Re: [R] How to see how a function is written

From: Gavin Simpson <gavin.simpson_at_ucl.ac.uk>
Date: Tue, 15 Jun 2010 14:10:04 +0100

On Tue, 2010-06-15 at 14:56 +0200, Sergey Goriatchev wrote:
> Maybe I have to much stuff loaded in the workspace, Gavin, you are right:

OK, so now do

showMethods("apply")

And R should list out the available methods. See which package (re)defines apply.

But it is likely going to be simpler to start a clean session and look at the code in there. If you need the S4 method/generic code then you'll have to find out which package is redefining apply and look in the sources for that package.

HTH G

> > sessionInfo()
> R version 2.10.1 (2009-12-14)
> i386-pc-mingw32
>
> locale:
> [1] LC_COLLATE=German_Switzerland.1252
> LC_CTYPE=German_Switzerland.1252
> LC_MONETARY=German_Switzerland.1252
> [4] LC_NUMERIC=C LC_TIME=German_Switzerland.1252
>
> attached base packages:
> [1] stats graphics grDevices utils datasets methods base
>
> other attached packages:
> [1] PerformanceAnalytics_1.0.0 quantmod_0.3-13 TTR_0.20-1
> Defaults_1.1-1 xts_0.7-0
> [6] fPortfolio_2100.78 Rglpk_0.3-5 slam_0.1-9
> fAssets_2100.78 fCopulae_2110.78
> [11] sn_0.4-14 mnormt_1.3-3
> fBasics_2110.79 timeSeries_2110.87 timeDate_2110.87
> [16] robustbase_0.5-0-1 quadprog_1.4-12 MASS_7.3-5
> fEcofin_290.76 foreach_1.3.0
> [21] codetools_0.2-2 iterators_1.0.3 zoo_1.6-3
>
> loaded via a namespace (and not attached):
> [1] grid_2.10.1 lattice_0.18-3 tools_2.10.1
>
>
> On Tue, Jun 15, 2010 at 14:56, Gavin Simpson <gavin.simpson_at_ucl.ac.uk> wrote:
> > On Tue, 2010-06-15 at 14:38 +0200, Sergey Goriatchev wrote:
> >> Erik, I see the following when I type "apply" at the prompt:
> >>
> >> > apply
> >> standardGeneric for "apply" defined from package "base"
> >
> > Looks like you have something loaded in your workspace (or have created
> > something) that has altered the usual definition of apply(). Most likely
> > is a package has made the base apply() function an S4 method.
> >
> > Send the output of sessionInfo() to the list so we can help if you
> > interest is in the S4 method version of apply() (myself I'm not too
> > familiar with S4 methods just yet).
> >
> > If you start R in a clean session, you should see the normal definition
> > of apply
> >
> > R --vanilla
> > apply
> >
> > On Windows you may need to add that option to the shortcut you use to
> > start R.
> >
> > You could also try
> >
> > base:::apply
> >
> > to see the version in the base R namespace (at least I think that should
> > work).
> >
> >>
> >> function (X, MARGIN, FUN, ...)
> >> standardGeneric("apply")
> >> <environment: 0x03cad7d0>
> >> Methods may be defined for arguments: X, MARGIN, FUN
> >> Use showMethods("apply") for currently available ones.
> >>
> >> Also, whether I type "mean" at the prompt, or I type "edit(mean)", I
> >> do not see the underlying code for function "mean". How would I be
> >> able to see it?
> >
> > The info I sent in my previous email should help you with the mean
> > function --- as long as that hasn't been overwritten by anything.
> >
> >> methods(mean)
> > [1] mean.data.frame mean.Date mean.default mean.difftime
> > [5] mean.POSIXct mean.POSIXlt
> >> getS3method("mean", "default")
> > function (x, trim = 0, na.rm = FALSE, ...)
> > {
> > if (!is.numeric(x) && !is.complex(x) && !is.logical(x)) {
> > warning("argument is not numeric or logical: returning NA")
> > return(NA_real_)
> > }
> > if (na.rm)
> > x <- x[!is.na(x)]
> > if (!is.numeric(trim) || length(trim) != 1L)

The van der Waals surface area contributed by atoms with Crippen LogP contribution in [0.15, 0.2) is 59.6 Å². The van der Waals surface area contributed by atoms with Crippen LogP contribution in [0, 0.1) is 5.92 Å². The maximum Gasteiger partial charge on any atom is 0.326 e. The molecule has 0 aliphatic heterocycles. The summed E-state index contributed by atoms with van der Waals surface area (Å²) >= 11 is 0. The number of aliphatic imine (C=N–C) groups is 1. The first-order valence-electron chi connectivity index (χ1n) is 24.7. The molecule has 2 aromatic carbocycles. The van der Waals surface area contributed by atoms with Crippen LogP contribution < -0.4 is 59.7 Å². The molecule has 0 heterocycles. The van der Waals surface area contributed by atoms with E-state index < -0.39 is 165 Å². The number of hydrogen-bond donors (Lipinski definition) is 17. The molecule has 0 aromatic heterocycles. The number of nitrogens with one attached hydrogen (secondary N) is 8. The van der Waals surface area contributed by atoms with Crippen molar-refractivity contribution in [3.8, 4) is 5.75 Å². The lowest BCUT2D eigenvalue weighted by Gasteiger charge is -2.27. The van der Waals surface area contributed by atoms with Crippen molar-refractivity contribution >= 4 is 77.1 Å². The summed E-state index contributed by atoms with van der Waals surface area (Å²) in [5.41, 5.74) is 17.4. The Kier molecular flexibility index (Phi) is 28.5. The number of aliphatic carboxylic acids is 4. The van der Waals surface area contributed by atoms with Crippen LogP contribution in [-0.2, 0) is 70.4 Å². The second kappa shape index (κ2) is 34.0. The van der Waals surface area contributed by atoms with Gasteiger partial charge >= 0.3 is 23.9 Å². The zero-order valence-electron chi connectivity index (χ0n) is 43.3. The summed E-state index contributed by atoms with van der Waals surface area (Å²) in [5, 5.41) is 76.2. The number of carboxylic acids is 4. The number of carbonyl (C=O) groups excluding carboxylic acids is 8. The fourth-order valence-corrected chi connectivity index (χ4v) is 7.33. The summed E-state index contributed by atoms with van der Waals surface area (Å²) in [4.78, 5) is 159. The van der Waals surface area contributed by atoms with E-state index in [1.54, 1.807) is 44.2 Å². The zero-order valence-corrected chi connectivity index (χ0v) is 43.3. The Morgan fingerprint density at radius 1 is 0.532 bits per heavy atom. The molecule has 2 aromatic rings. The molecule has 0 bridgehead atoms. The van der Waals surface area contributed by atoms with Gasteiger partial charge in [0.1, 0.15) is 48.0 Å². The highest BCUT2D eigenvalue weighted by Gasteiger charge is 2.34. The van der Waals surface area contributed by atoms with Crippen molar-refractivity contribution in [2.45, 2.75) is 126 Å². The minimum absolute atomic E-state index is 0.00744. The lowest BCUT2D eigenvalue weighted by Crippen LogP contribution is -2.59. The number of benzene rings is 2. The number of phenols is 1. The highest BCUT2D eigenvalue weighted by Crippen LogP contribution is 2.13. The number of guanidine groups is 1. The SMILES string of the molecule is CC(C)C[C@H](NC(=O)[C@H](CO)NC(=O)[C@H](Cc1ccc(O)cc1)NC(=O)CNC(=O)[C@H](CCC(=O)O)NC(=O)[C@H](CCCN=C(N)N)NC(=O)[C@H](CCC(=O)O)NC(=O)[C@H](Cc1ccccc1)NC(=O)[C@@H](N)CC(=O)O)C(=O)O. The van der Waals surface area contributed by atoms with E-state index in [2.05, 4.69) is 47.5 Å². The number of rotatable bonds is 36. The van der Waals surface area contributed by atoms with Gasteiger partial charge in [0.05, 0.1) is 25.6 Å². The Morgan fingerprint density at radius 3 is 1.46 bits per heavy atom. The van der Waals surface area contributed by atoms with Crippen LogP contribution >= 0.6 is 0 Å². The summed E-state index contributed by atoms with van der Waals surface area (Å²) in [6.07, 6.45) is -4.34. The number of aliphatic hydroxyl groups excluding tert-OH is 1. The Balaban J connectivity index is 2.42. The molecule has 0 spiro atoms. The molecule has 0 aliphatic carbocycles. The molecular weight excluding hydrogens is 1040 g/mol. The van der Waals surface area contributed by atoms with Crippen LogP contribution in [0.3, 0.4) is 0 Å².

> > stop("'trim' must be numeric of length one")
> > n <- length(x)
> > if (trim > 0 && n) {
> > if (is.complex(x))
> > stop("trimmed means are not defined for complex data")
> > if (any(is.na(x)))
> > return(NA_real_)
> > if (trim >= 0.5)
> > return(stats::median(x, na.rm = FALSE))
> > lo <- floor(n * trim) + 1
> > hi <- n + 1 - lo
> > x <- sort.int(x, partial = unique(c(lo, hi)))[lo:hi]
> > }
> > .Internal(mean(x))
> > }
> > <environment: namespace:base>
> >
> > Although here, none of the mean methods are hidden so you could just
> > type their names directly.
> >
> > The meaning of the .Internal( ) bit is that this calls internal C
> > code. Uwe Ligges article discusses what to do at this point.
> >
> > HTH
> >
> > G
> >
> >>
> >> ---
> >> My machine:
> >> platform i386-pc-mingw32
> >> arch i386
> >> os mingw32
> >> system i386, mingw32
> >> status
> >> major 2
> >> minor 10.1
> >> year 2009
> >> month 12
> >> day 14
> >> svn rev 50720
> >> language R
> >> version.string R version 2.10.1 (2009-12-14)
> >>
> >>
> >>
> >>
> >>
> >>
> >>
> >> On Tue, Jun 15, 2010 at 14:26, Erik Iverson <eriki_at_ccbr.umn.edu> wrote:
> >> > Sergey Goriatchev wrote:
> >> >>
> >> >> Hello,
> >> >>
> >> >> If I want to see how, say, apply function is written, how would I be
> >> >> able to do that?
> >> >> Just typing "apply" at the prompt does not work.
> >> >>
> >> >
> >> > Well, it is supposed to work, and it works for me. So you need to tell us
> >> > what "does not work" means, and all the info the posting guide requests, OS,
> >> > versions, etc.
> >> >
> >>
> >>
> >>
> >
> > --
> > %~%~%~%~%~%~%~%~%~%~%~%~%~%~%~%~%~%~%~%~%~%~%~%~%~%~%~%~%~%~%~%~%~%~%
> > Dr. Gavin Simpson [t] +44 (0)20 7679 0522
> > ECRC, UCL Geography, [f] +44 (0)20 7679 0565
> > Pearson Building, [e] gavin.simpsonATNOSPAMucl.ac.uk
> > Gower Street, London [w] http://www.ucl.ac.uk/~ucfagls/
> > UK. WC1E 6BT. [w] http://www.freshwaters.org.uk
> > %~%~%~%~%~%~%~%~%~%~%~%~%~%~%~%~%~%~%~%~%~%~%~%~%~%~%~%~%~%~%~%~%~%~%
> >
> >
>
>
>

-- 
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 Dr. Gavin Simpson             [t] +44 (0)20 7679 0522
 ECRC, UCL Geography,          [f] +44 (0)20 7679 0565
 Pearson Building,             [e] gavin.simpsonATNOSPAMucl.ac.uk
 Gower Street, London          [w] http://www.ucl.ac.uk/~ucfagls/
 UK. WC1E 6BT.                 [w] http://www.freshwaters.org.uk
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